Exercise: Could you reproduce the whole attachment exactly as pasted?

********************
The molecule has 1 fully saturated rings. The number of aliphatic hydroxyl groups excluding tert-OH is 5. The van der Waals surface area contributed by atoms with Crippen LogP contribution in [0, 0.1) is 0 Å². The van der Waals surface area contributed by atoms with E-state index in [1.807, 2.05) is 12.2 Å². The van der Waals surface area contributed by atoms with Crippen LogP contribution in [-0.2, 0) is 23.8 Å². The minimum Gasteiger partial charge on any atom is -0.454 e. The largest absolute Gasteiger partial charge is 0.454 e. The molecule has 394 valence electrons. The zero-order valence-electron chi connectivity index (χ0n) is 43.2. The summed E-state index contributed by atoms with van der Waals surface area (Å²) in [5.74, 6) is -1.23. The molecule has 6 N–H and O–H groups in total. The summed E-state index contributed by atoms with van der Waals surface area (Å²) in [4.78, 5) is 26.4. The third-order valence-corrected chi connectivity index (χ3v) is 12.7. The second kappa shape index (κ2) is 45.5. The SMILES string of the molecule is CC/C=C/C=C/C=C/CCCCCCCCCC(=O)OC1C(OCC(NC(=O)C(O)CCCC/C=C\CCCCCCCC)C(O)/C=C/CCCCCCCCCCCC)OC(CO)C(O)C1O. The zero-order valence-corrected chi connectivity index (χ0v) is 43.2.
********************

The molecule has 1 fully saturated rings. The number of aliphatic hydroxyl groups excluding tert-OH is 5. The van der Waals surface area contributed by atoms with Crippen LogP contribution in [0, 0.1) is 0 Å². The van der Waals surface area contributed by atoms with E-state index in [1.807, 2.05) is 12.2 Å². The van der Waals surface area contributed by atoms with Crippen LogP contribution in [-0.2, 0) is 23.8 Å². The minimum Gasteiger partial charge on any atom is -0.454 e. The largest absolute Gasteiger partial charge is 0.454 e. The molecule has 394 valence electrons. The zero-order valence-electron chi connectivity index (χ0n) is 43.2. The summed E-state index contributed by atoms with van der Waals surface area (Å²) in [5.74, 6) is -1.23. The molecule has 6 N–H and O–H groups in total. The summed E-state index contributed by atoms with van der Waals surface area (Å²) in [4.78, 5) is 26.4. The third-order valence-corrected chi connectivity index (χ3v) is 12.7. The second kappa shape index (κ2) is 45.5. The SMILES string of the molecule is CC/C=C/C=C/C=C/CCCCCCCCCC(=O)OC1C(OCC(NC(=O)C(O)CCCC/C=C\CCCCCCCC)C(O)/C=C/CCCCCCCCCCCC)OC(CO)C(O)C1O. The zero-order valence-corrected chi connectivity index (χ0v) is 43.2.